GM crops are designed to fight weeds because they areresistant to pesticides. This means farmers can spray theirentire fields and kill off the weeds without hurting theircrops. But this process is creating Superweeds, which havecross-bred with the pesticide-resistant GM crops so thatthey are impossible to get rid of and produce more seeds, so they invade other fields, as well.
Two separate studies, on sunflowers in the U.S. and sugarbeets in France, show that weeds and GM food crops easilyswap genes. Wild sunflowers became hardier and produced 50%more seeds when crossed with GM sunflowers that wereprogrammed to be resistant to moth larvae. When PioneerHi-Bred, the developer of the GM sunflower, realized this,they abandoned the idea of selling the GM sunflowerscommercially.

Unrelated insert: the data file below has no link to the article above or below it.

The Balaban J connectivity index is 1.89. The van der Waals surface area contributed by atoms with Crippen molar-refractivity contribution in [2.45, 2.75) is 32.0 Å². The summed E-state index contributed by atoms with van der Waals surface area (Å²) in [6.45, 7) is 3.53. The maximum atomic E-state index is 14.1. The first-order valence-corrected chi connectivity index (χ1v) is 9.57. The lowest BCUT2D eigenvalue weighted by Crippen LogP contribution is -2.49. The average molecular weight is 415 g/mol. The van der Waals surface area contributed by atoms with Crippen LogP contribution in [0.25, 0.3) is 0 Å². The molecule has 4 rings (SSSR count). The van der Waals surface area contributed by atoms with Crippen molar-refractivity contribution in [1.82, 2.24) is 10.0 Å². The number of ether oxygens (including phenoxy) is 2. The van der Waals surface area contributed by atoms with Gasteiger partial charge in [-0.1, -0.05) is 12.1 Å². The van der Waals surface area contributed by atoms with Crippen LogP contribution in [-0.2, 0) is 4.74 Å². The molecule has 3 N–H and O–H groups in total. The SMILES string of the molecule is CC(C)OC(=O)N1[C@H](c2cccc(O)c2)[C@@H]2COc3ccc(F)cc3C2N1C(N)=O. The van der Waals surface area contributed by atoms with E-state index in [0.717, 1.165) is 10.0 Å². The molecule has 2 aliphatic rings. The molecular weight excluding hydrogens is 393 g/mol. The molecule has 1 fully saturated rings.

The sugar beets swapped genes with GM versions, often to theadvantage of the wild varieties. The University of Lilleteam say they had underestimated the likelihood of GM beetsswapping genes with the beet weeds that grow among them.
Fears that normal crops will be contaminated by superweedsare less in countries where no weed varieties of the cropexist. For instance, soy beans can't be contaminated in theU.S. because we have no native weed varieties of soy here.But in Europe, there are weed species of both beets andcanola, which are both produced in GM versions, meaning thatcontamination is likely.
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